TAIPEI (CNA) — President Tsai Ing-wen (蔡英文) on Jan. 1 proposed for the first time the “Four Musts” as the basis for moving relations between Taiwan and China in a positive direction, and she vowed to establish mechanisms to safeguard Taiwan’s national security.
China must recognize the existence of the Republic of China (Taiwan), respect the values of democracy and freedom Taiwan’s 23 million people hold dear, resolve cross-Taiwan Strait differences in a peaceful and equitable manner, and sit down with the government of Taiwan or an institution with a mandate from the government, Tsai said.
“These ‘Four Musts’ are the vital bases for the positive development of cross-strait relations,” Tsai said in a New Year’s Day speech Tuesday.
New Year’s Day speeches have been a tradition for presidents in Taiwan, but this was Tsai’s first speech given at the beginning of a new year since taking office in May 2016.
The new formula appeared to be an attempt by Tsai to create a new starting point for relations with China, which have been at a standstill during Tsai’s administration because of Beijing’s decision to cut off all official communication with her administration.
It came a day before Chinese President Jinping (習近平) is to give a speech on the 40th anniversary of a statement China first issued in 1979 that called for ending the military confrontation with Taiwan and the opening of talks with Taiwan on expanding cross-strait exchanges.
Tsai dismissed the view that the elections for local government offices on Nov. 24, 2018, in which her Democratic Progressive Party (DPP) suffered a heavy defeat, were a rejection of her administration’s cross-strait policy centered on Taiwan’s sovereignty.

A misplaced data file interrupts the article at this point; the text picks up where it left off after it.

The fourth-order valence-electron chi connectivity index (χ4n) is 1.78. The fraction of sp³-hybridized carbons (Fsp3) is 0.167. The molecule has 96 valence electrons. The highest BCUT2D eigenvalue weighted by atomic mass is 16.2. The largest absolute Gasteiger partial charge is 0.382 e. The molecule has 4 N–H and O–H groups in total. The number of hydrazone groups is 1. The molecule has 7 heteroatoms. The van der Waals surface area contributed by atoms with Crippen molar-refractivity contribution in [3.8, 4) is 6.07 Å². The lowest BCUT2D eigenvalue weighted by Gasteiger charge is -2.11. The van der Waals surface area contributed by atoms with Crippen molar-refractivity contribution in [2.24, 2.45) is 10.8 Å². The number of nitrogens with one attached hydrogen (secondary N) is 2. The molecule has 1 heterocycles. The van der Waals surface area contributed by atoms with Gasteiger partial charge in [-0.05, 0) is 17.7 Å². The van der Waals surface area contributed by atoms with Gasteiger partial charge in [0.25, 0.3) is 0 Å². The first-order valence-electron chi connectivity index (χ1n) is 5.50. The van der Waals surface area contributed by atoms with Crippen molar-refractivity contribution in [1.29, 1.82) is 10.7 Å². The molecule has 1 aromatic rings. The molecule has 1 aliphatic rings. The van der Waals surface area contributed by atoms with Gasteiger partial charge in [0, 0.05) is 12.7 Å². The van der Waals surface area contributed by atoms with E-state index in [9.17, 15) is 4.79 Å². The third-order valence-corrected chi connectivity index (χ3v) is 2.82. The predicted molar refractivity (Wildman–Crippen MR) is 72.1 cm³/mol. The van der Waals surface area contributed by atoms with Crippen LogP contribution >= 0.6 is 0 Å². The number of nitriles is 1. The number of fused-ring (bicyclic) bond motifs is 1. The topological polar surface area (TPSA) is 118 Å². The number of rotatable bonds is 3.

The DPP administration was put to a severe test during the elections, but “I have to emphasize that the election results definitely did not mean that Taiwan’s people intend to give up our sovereignty or to make concessions on our national autonomy,” Tsai said.
The drastic shift in the local political landscape after the elections has led the opposition Kuomintang (KMT) to push for cross-strait exchanges at the local government level based on the “1992 consensus,” a format endorsing the “one China” principle that the Tsai administration has firmly rejected.
Taipei Mayor Ko Wen-je (柯文哲), who narrowly won his bid for re-election, also reiterated his advocacy that “the two sides of the Taiwan Strait are one family” at a Taipei-Shanghai forum held in December.
Apparently referring to those positions, Tsai said her administration was not opposed to normal interactions or city-to-city exchanges between Taiwan and China.
Such exchanges, however, will require the two sides to have a more realistic understanding of each other, including of the fundamental differences in their values, ways of life, and political systems, so they can interact with each other in a healthy and normal manner, Tsai said.
“Healthy and normal cross-strait relations cannot be achieved by relying on ambiguously phrased political preconditions or passwords that Taiwan is forced to accept,” she said.
Before durable relations with China can be established, Taiwan must face up to the increasing risks and threats China poses to its national security and tackle those challenges, Tsai said.
China has been taking advantage of the openness and freedom of Taiwan’s democratic system to intervene in its politics and society’s development, but her administration will establish mechanisms on three fronts to ward off the threats, the president said.
The first is to protect the livelihoods of Taiwan’s people, Tsai said, reiterating the repeated her administration’s insistence on China providing Taiwan with up-to-date information on the spread of African swine fever in its country.
If China is not even willing to cooperate with Taiwan on preventing the outbreak of the disease, “how can one say that the two sides of the Taiwan Strait are one family?” Tsai said.
Second, in addition to enhancing Taiwan’s national defense capability, the government will devise strategies to guard Taiwan against China’s information warfare aimed at manipulating its democracy through various means, including spreading disinformation, she said.
The third is to strengthen oversight and regulatory mechanisms for cross-strait interactions on issues that could compromise Taiwan’s sovereignty so as to consolidate its democracy, Tsai said.
“We are a democratic nation. Any issues of a political nature should not be forced upon us unilaterally,” Tsai said. “Political dialogue between the two sides should involve the participation of Taiwan’s people and should be conducted under their supervision.”
By Shih Hsiu-chuan